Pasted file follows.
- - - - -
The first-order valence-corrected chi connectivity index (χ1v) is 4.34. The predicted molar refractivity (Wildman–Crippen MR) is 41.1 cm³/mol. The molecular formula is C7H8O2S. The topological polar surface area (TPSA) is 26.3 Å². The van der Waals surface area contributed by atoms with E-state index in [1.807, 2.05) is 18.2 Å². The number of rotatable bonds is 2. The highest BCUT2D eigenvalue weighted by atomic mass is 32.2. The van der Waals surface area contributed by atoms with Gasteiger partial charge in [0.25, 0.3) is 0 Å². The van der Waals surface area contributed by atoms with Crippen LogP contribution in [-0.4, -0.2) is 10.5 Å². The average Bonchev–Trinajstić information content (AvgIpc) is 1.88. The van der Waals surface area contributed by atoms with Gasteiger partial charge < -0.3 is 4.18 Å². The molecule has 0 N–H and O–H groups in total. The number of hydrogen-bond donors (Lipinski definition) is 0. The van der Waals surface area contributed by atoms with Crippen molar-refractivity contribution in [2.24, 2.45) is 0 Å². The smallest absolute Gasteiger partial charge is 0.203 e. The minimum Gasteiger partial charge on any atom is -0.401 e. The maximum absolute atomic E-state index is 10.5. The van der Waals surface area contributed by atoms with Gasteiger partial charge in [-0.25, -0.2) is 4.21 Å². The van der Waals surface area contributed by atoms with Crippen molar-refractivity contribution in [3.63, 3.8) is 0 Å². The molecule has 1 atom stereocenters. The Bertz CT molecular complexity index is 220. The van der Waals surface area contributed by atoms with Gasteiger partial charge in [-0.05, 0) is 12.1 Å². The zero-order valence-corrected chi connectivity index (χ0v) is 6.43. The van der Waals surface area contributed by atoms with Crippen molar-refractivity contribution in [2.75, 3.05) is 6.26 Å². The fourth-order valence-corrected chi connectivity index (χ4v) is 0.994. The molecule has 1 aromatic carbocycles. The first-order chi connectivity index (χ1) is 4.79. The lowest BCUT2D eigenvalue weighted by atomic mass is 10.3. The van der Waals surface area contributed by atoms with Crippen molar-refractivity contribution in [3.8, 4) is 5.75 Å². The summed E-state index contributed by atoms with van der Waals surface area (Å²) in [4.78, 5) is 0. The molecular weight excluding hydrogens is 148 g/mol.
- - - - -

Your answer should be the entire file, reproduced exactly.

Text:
The first-order valence-corrected chi connectivity index (χ1v) is 4.34. The predicted molar refractivity (Wildman–Crippen MR) is 41.1 cm³/mol. The molecular formula is C7H8O2S. The topological polar surface area (TPSA) is 26.3 Å². The van der Waals surface area contributed by atoms with E-state index in [1.807, 2.05) is 18.2 Å². The number of rotatable bonds is 2. The highest BCUT2D eigenvalue weighted by atomic mass is 32.2. The van der Waals surface area contributed by atoms with Gasteiger partial charge in [0.25, 0.3) is 0 Å². The van der Waals surface area contributed by atoms with Crippen LogP contribution in [-0.4, -0.2) is 10.5 Å². The average Bonchev–Trinajstić information content (AvgIpc) is 1.88. The van der Waals surface area contributed by atoms with Gasteiger partial charge < -0.3 is 4.18 Å². The molecule has 0 N–H and O–H groups in total. The number of hydrogen-bond donors (Lipinski definition) is 0. The van der Waals surface area contributed by atoms with Crippen molar-refractivity contribution in [2.24, 2.45) is 0 Å². The smallest absolute Gasteiger partial charge is 0.203 e. The minimum Gasteiger partial charge on any atom is -0.401 e. The maximum absolute atomic E-state index is 10.5. The van der Waals surface area contributed by atoms with Gasteiger partial charge in [-0.25, -0.2) is 4.21 Å². The van der Waals surface area contributed by atoms with Crippen molar-refractivity contribution in [3.63, 3.8) is 0 Å². The molecule has 1 atom stereocenters. The Bertz CT molecular complexity index is 220. The van der Waals surface area contributed by atoms with Gasteiger partial charge in [-0.05, 0) is 12.1 Å². The zero-order valence-corrected chi connectivity index (χ0v) is 6.43. The van der Waals surface area contributed by atoms with Crippen molar-refractivity contribution in [2.75, 3.05) is 6.26 Å². The fourth-order valence-corrected chi connectivity index (χ4v) is 0.994. The molecule has 1 aromatic carbocycles. The first-order chi connectivity index (χ1) is 4.79. The lowest BCUT2D eigenvalue weighted by atomic mass is 10.3. The van der Waals surface area contributed by atoms with Crippen molar-refractivity contribution in [3.8, 4) is 5.75 Å². The summed E-state index contributed by atoms with van der Waals surface area (Å²) in [4.78, 5) is 0. The molecular weight excluding hydrogens is 148 g/mol.